Neil Peart: Essential Songs, From “Tom Sawyer” to “2112” - Rolling Stone
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Rush’s Neil Peart: 12 Essential Songs

From “2112” to “Tom Sawyer,” we look back at some of the legendary drummer-lyricist’s high-tech highlights

“Neil Peart, that’s a whole other animal, another species of drummer,” Dave Grohl told Rolling Stone in 2018, responding to a question about whether he could ever sit behind the kit for Rush. It’s a sentiment pretty much unanimously agreed upon in the rock world: Peart’s feats on his instrument, the way he powered Rush’s brain-bending songs for 40 years, with a combination of jaw-dropping technicality and artful eccentricity, did make him seem downright superhuman. Add in his lyrical gifts, which fueled both the band’s conceptual prog-era epics and its heartfelt hits in the Eighties and beyond, and you have a polymathic talent with no real peers in his field.

It would take dozens of tracks to represent the full scope of Neil Peart’s genius as a percussionist and wordsmith, but consider these 12 — which stretch from the first Rush album he appeared on in 1975 to the trio’s final LP close to four decades later — as an invitation into the wider world of the man they called the Professor.

QUEBEC, CANADA - 1st SEPTEMBER: Drummer Neil Peart from Canadian progressive rock band Rush recording their album 'Permanent Waves' at Le Studio, Morin Heights, Quebec, Canada in October 1979. (Photo by Fin Costello/Redferns)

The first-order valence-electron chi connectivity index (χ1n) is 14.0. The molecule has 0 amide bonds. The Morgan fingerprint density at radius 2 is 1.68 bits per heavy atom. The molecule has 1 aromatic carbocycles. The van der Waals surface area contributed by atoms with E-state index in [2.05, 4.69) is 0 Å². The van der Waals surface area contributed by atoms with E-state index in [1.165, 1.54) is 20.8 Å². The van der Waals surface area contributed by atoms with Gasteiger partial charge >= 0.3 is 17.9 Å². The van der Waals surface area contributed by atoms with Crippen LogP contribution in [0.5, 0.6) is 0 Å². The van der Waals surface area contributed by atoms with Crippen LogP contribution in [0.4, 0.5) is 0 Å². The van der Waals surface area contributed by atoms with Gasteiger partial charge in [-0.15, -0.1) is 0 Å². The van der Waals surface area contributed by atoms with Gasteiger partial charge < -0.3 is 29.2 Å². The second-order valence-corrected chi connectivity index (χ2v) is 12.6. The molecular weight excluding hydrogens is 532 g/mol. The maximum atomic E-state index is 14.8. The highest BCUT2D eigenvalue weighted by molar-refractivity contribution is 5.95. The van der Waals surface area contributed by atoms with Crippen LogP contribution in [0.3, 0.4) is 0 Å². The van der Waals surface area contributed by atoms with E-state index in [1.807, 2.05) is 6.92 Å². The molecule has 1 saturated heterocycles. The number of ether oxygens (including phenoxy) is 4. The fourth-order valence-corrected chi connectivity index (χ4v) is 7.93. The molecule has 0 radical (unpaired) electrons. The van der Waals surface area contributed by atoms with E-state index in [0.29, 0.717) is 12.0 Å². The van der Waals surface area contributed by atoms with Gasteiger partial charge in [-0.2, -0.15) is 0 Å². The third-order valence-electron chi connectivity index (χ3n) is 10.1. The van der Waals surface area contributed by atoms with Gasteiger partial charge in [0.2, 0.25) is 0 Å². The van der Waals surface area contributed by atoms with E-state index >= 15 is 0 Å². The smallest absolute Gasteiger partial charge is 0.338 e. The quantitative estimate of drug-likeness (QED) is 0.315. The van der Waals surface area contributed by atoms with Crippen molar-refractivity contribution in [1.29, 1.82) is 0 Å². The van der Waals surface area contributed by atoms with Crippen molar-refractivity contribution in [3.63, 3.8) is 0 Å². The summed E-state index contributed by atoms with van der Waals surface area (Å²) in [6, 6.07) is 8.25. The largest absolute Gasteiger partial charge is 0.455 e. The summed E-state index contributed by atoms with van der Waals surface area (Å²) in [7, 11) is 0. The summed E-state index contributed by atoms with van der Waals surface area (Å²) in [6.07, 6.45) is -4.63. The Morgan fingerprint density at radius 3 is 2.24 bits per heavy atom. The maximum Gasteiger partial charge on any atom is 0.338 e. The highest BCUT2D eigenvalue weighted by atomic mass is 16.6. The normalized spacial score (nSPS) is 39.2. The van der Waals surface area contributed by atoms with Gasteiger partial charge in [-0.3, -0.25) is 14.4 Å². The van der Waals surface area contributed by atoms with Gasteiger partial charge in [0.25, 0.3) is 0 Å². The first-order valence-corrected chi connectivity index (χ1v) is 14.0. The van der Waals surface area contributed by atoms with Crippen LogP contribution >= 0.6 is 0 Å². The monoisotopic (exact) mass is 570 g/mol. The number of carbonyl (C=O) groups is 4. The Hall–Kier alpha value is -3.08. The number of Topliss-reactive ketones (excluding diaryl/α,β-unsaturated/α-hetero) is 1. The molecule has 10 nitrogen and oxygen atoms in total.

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“The Spirit of Radio” (1980)

The 1980s were a very cruel time for most prog bands of the Seventies, but Rush managed to avoid the fate of Jethro Tull and Emerson, Lake and Palmer by releasing Permanent Waves weeks into the decade and earning a whole new audience thanks to leadoff single “The Spirit of Radio.” The screed against the corporatization of radio (“Glittering prizes/And endless compromises/Shatter the illusion of integrity”) became an unlikely hit and helped move Rush into arenas. Neil Peart was listening to a lot of the Police in this time period, and the reggae-inspired beats he blends into his signature busy attack here echoed the influence of Stewart Copeland. ‘”The Spirit of Radio’ could be called ‘The Spirit of Music,'” Peart said in 1980. “That particular song was written about a radio station that is a paragon; it’s called CFNY-FM and it’s in Toronto. And they are still what FM radio was 15 years ago. So I listen to it constantly when I’m home, and it represents something, maybe the precious last stronghold of something.”

LONDON - 1st JUNE: Canadian Progressive rock group Rush posed in a studio in London in June 1980. Left to right: bassist Geddy Lee, guitarist Alex Lifeson and drummer Neil Peart. (Photo by Fin Costello/Redferns)